FM was funded by the TRANSMED Kolleg Göttingen, which was supported by the Ministerium für Wissenschaft und Kultur, Niedersachsen, Germany. PL was funded by the DFG-Center for Nanoscale Microscopy and Molecular Physiology of the Brain (CNMPB), Göttingen, Germany.

Copyright transfer agreement: The Copyright License Agreement has been signed by all authors before publication.

Plagiarism check: Checked twice by iThenticate.

Peer review: Externally peer reviewed.

Open peer reviewer: Chengbiao Wu, University of California San Diego, USA.

Additional file: Open peer review report 1[Additional file 1].



 
  References Top

1.
Aizenman E, Mastroberardino PG (2015) Metals and neurodegeneration. Neurobiol Dis 81:1-3.  Back to cited text no. 1
    
2.
Carboni E, Lingor P (2015) Insights on the interaction of alpha-synuclein and metals in the pathophysiology of Parkinson's disease. Metallomics 7:395-404.  Back to cited text no. 2
    
3.
Cardoso BR, Roberts BR, Bush AI, Hare DJ (2015) Selenium, selenoproteins and neurodegenerative diseases. Metallomics 7:1213-1228.  Back to cited text no. 3
    
4.
Jiménez-Jiménez FJ, Alonso-Navarro H, García-Martín E, Agúndez JAG (2014) Cerebrospinal fluid biochemical studies in patients with Parkinson's disease: toward a potential search for biomarkers for this disease. Front Cell Neurosci 8:369.  Back to cited text no. 4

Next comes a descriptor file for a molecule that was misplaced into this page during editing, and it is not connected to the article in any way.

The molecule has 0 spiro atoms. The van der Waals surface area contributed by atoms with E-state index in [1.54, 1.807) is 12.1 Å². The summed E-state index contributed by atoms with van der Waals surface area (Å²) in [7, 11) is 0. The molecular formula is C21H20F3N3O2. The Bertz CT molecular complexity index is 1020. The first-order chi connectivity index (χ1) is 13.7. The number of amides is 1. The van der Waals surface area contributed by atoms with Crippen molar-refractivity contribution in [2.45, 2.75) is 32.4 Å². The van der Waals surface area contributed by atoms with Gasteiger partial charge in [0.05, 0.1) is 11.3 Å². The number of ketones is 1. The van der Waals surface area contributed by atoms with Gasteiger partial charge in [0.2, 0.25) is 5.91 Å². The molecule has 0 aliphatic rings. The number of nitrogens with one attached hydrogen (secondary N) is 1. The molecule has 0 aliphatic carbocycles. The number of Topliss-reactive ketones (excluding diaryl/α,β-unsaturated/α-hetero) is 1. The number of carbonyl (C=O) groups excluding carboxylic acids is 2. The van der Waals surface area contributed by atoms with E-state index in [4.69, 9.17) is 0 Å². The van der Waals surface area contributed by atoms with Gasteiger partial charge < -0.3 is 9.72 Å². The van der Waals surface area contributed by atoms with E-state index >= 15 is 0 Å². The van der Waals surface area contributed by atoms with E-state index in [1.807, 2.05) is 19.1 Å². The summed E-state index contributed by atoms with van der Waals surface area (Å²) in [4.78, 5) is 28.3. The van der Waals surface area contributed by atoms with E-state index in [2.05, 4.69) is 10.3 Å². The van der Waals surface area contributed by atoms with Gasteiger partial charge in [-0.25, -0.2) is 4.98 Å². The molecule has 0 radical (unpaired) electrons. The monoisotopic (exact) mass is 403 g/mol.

5.
Maass F, Michalke B, Leha A, Boerger M, Zerr I, Koch JC, Tonges L, Bahr M, Lingor P (2018) Elemental fingerprint as a cerebrospinal fluid biomarker for the diagnosis of Parkinson's disease. J Neurochem 145:342-351.  Back to cited text no. 5
    
6.
Maiti P, Manna J, Dunbar GL (2017) Current understanding of the molecular mechanisms in Parkinson's disease: Targets for potential treatments. Transl Neurodegener 6:28.  Back to cited text no. 6
    
7.
Oggiano R, Solinas G, Forte G, Bocca B, Farace C, Pisano A, Sotgiu MA, Clemente S, Malaguarnera M, Fois AG, Pirina P, Montella A, Madeddu R (2018) Trace elements in ALS patients and their relationships with clinical severity. Chemosphere 197:457-466.  Back to cited text no. 7
    
8.
Sun H (2018) Association of soil selenium, strontium, and magnesium concentrations with Parkinson's disease mortality rates in the USA. Environ Geochem Health 40:349-357.  Back to cited text no. 8
    
9.
Uversky VN, Li J, Fink AL (2001) Metal-triggered structural transformations, aggregation, and fibrillation of human alpha-synuclein. A possible molecular NK between Parkinson's disease and heavy metal exposure. J Biol Chem 276:44284-44296.  Back to cited text no. 9
    
10.
Vinceti M, Filippini T, Mandrioli J, Violi F, Bargellini A, Weuve J, Fini N, Grill P, Michalke B (2017a) Lead, cadmium and mercury in cerebrospinal fluid and risk of amyotrophic lateral sclerosis: A case-control study. J Trace Elem Med Biol 43:121-125.  Back to cited text no. 10
    
11.
Vinceti M, Chiari A, Eichmuller M, Rothman KJ, Filippini T, Malagoli C, Weuve J, Tondelli M, Zamboni G, Nichelli PF, Michalke B (2017b) A selenium species in cerebrospinal fluid predicts conversion to Alzheimer's dementia in persons with mild cognitive impairment. Alzheimers Res Ther 9:100.  Back to cited text no. 11